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This page describes our policies and practices on outreach, which encompasses any activities that serve the purpose of helping Why This Way grow as an organization, and helping our message reach a broader audience.

One of our core beliefs is that acting in accordance with our values is always more important than the growth, financial prosperity, and reputation of the organization. This, together with other beliefs, such as our emphasis on consent and respectful communication as outlined in our rules of communication, guide and shape our group's practices on outreach.

Our guidelines on outreach

Our goals for outreach are to make it easy for people to learn about our group, and make our group, meetings, and ideas inviting and accessible. We want people to come to our group of their own self-motivation, and we want to avoid creating social pressure or any other type of pressure to participate in or engage with our group in any way.

Some of the methods of outreach we use include:

  • Maintaining a public-access website, outlining our beliefs and practices
  • Using social media to share material we have created in our group
  • Talking with people about the group and its ideas, when they naturally come up in conversation
  • Asking people who are not involved in our group, for input and feedback on wiki pages and topics that we have discussed or are in the process of discussing, when those people are particularly interested in or knowledgeable about a particular topic

Our guidelines on outreach:

  • Follow the rules of communication when talking about the group or writing anything with the intention of outreach.
  • Obtain people's consent (opt-in) before subscribing them to anything that sends them mailings or electronic notifications, such as adding them to an email list or subscribing them to a Facebook group.

Common problems with outreach methods

Religious and non-religious organizations alike can employ outreach techniques that can have unintended negative consequences. Examples include:

  • Alienating people from an organization that they might otherwise want to support, through coming across as too pushy
  • Creating insincere participation or involvement, due to pressuring people to get involved
  • Making people uncomfortable in public spaces

Alienating people from organizations they might otherwise want to support

Many organizations exist to promote a specific cause or set of goals, or to service a particular value system or belief system. If an organization is overly pushy, or engages in outreach, evangelism, or marketing in ways that a person objects to, it can cause people to withdraw from the organization or withhold support or participation. This can hinder the advancement of the goals or purposes of the organization.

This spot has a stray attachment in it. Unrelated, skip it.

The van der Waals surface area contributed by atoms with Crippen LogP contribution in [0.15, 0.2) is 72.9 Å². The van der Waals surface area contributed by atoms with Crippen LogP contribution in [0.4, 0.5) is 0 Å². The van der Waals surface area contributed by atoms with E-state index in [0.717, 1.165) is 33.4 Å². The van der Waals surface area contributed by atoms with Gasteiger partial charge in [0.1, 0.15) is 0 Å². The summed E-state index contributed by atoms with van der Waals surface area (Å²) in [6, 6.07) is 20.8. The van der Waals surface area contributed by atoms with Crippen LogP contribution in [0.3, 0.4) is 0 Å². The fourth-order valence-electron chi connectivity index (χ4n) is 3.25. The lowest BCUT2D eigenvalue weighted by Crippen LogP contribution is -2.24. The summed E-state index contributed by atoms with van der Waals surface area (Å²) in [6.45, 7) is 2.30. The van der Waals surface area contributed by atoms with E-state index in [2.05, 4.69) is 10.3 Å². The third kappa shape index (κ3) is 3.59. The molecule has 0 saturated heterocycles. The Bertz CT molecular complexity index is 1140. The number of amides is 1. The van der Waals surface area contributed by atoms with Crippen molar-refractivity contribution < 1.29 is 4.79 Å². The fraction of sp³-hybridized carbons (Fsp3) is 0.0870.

Encouraging insincere participation

When organizations or people exert pressure, such as social pressure, on people to become involved in a group, they can get involved even when they have unresolved objections. Pressure can include pressure to do things like:

  • Attending meetings
  • Professing belief publicly, as in creeds in a service, or in a ceremony to profess faith or belief
  • Signing pledges or contracts about beliefs
  • Donating to an organization

The pressure for insincere participation does not need to be explicit. For example, a newcomer to a group, invited to a meeting in which everyone is doing certain things, can create a social pressure for a person to do those things.

Pressure can create resentment in the case where a person participates, donates, or professes belief, and later regrets their decision. This resentment can make it difficult for the person to later have a positive relationship to the organization in question, and can make it likely that a person will withdraw their support or even begin actively opposing the organization.

Making people uncomfortable in public spaces

Organizations or people that aggressively initiate contact with strangers in public spaces can make people uncomfortable in these spaces, and in some cases, lead people to avoid these spaces. This can hinder the ability for public spaces to promote community; we have identified a sense of safety and belonging as an important part of community, and overly aggressive contact with strangers can directly threaten this sense.